By Harald Eraker
Since 1977, Scancem, owned 41.2% by Aker RGI, has operated two cement mills and one packing plant in Liberia's capital Monrovia on the west coast of Africa. In cooperation with changing governments and terror regimes in the country, Cemenco has had a monopoly on the sale of cement in Liberia.
With a production capacity of 220,000 metric tons of cement a year, operations have been severely affected by the civil war that broke out in the country in 1990. But in spite of chaotic conditions in Liberia in the years before the election of a new national assembly and president this summer, Cemenco was able to maintain a certain level of production during most of the war years.
- When the worst fighting took place in the period of July 1990 to October 1991, and for a couple of months last spring, conditions were so bad that we had to close the factory, the financial manager Pramod Gemawat of Cemenco tells NorWatch.
He has been in a situation where he had to run for his life, and he has seen the worst atrocities committed on the street outside his home. But together with the managing director of Cemenco, Horst Wallwitz from Germany, he was been one of just a few foreign nationals who chose to stay in the country during the civil war.
- Neither Scancem nor the authorities in the country have had any dividends to write home about these years. But we see a great potential for sale of cement when the country is to be rebuilt after the war, says Gemawat.
The workers at Cemenco do not share the same hopes for the future.
- The shooting in this country has stopped, but not the fight to survive, workers tell NorWatch one day after work.
After talking to most of the 23 workers "on the factory floor" in Cemenco, and visiting five of them at home, NorWatch is left with the impression of very desperate employees. For fear of losing their jobs, the workers did not want their names to be mentioned. Nevertheless, they strongly criticized the conditions at the Scancem factory.
- Cemenco pays us slave wages. A small clique controls an empire, while we have to perform much hard work for a pittance, they tell NorWatch.
One after the other they show us their pay slips documenting that their gross wages are between 1,200 and 1,500 Liberian dollars a month (about 175 - 245 Norwegian kroner). At the same time these pay slips show that taxes, union dues and repayment of loans from Cemenco considerably reduce the monthly pay.
- A 50-kilo bag of rice costs around 245 kroner, more than most of us make a month, the workers say in despair.
In addition to the ordinary pay, the workers have received an emergency extra pay of 2,650 Liberian dollars a month due to the war situation. The amount is supposed to cover, among other things, medical care and transportation. But how long the workers will keep this extra pay is uncertain.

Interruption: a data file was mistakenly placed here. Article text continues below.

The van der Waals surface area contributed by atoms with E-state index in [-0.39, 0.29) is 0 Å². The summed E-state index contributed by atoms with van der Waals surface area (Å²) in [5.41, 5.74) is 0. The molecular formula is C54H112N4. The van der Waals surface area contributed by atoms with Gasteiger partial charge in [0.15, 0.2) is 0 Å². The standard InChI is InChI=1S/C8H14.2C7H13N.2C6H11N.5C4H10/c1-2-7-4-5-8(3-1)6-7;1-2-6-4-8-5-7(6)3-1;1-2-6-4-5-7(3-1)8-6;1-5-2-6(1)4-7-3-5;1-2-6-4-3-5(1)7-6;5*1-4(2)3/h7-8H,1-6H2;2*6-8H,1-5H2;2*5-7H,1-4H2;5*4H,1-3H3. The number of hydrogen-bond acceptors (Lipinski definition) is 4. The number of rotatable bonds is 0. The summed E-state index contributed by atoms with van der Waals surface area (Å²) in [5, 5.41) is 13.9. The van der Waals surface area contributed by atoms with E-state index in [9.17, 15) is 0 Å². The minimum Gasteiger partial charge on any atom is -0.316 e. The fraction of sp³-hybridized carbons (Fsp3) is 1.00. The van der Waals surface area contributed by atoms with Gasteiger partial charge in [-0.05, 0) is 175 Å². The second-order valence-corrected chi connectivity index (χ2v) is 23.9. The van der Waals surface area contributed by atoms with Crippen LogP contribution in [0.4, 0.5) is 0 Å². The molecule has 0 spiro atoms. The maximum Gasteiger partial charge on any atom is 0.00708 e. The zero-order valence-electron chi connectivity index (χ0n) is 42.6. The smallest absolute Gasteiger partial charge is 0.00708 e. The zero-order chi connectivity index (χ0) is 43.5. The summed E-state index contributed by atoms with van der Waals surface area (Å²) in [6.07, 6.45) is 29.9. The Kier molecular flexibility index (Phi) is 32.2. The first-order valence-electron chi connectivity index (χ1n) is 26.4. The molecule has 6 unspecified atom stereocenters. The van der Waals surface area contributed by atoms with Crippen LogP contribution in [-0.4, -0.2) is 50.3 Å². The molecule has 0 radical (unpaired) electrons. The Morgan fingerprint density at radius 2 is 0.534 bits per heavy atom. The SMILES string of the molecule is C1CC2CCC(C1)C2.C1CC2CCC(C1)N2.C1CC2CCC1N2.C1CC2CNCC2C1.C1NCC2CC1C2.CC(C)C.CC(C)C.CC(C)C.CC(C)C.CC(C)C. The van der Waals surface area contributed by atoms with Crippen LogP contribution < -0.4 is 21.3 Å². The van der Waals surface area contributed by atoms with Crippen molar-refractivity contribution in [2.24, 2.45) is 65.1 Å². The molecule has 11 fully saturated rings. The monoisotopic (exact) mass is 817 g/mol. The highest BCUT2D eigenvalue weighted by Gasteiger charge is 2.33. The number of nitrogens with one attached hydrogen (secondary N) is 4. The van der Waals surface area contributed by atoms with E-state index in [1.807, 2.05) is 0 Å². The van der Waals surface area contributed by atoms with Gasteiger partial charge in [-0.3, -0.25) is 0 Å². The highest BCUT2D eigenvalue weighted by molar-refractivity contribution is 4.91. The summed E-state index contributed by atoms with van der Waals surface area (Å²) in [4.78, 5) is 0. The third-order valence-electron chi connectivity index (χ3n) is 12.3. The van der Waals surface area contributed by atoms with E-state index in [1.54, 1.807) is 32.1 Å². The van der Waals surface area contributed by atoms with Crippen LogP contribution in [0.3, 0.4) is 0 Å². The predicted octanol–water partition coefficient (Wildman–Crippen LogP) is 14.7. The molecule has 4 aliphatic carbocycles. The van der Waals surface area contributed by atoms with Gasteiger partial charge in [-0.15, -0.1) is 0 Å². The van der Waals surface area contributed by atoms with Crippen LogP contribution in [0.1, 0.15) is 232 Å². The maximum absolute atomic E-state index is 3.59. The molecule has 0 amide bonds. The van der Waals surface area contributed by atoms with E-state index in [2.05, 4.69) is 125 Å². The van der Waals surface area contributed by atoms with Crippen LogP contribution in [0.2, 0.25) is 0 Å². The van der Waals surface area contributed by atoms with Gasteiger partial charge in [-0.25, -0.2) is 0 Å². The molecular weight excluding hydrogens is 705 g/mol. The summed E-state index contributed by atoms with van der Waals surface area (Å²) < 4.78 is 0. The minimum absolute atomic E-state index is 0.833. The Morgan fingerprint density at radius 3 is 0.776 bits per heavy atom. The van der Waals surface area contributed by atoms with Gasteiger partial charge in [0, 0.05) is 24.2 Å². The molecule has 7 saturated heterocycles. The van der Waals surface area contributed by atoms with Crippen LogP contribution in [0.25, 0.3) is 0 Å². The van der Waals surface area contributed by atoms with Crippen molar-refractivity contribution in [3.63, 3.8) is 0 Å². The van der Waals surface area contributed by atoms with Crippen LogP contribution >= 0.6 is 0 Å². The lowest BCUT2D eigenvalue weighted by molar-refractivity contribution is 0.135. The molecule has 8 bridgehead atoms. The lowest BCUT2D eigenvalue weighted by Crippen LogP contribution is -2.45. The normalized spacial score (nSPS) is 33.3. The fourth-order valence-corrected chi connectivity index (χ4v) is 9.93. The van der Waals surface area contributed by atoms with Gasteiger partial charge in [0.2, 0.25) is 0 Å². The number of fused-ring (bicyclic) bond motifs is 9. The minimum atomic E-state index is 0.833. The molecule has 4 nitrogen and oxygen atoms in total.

- As you can see, the extra pay is not on our pay slips. We're afraid that Cemenco will remove it during the wage negotiations this fall on the pretext that we now have peace, says one of the workers.
Lower exchange rate
The salary conditions for the workers have worsened dramatically after the civil war, both because of huge price increases and because the value of a Liberian dollar has taken a nose-dive in relation to the American dollar.
Up to the middle of the '80s the workers made roughly 250 dollars a month. At that time, one Liberian dollar was worth one American dollar. The monthly pay thus was about 1,750 Norwegian kroner. In the years before the civil war started in 1990, the exchange rate of the Liberian dollar started to fall, and it has dropped dramatically during and after the war (at the time of NorWatch's visit, 1 US dollar was worth 44 Liberian dollars).
In US dollars the present pay - including the extra pay - corresponds to one-third of the pay a little over ten years ago. Cemenco's management get their wages paid in American dollars.
- This disparity is something that we have repeatedly brought to the attention of the Cemenco management, but to no avail, says secretary general Edward W. Grant of the Domestic Commercial Clerker and General Services Union (DCCGSU).
DCCGSU, associated with the Liberian Federation of Unions, represents the Cemenco workers during the yearly negotiations with the management, allegedly because the workers at Cemenco according to Edward Grant are to few to conduct their own negotiations directly with the Cemenco management.
Grant points to the fact that the workers do not get free transportation to and from work, and also no free milk (milk is recommended as a remedy against the inhalation of cement dust in the factory), as they did in the '80s.
"The shooting in the country has stopped, but not the fight to survive."
Workers at the Scancem company in Liberia to NorWatch
8 bags of cement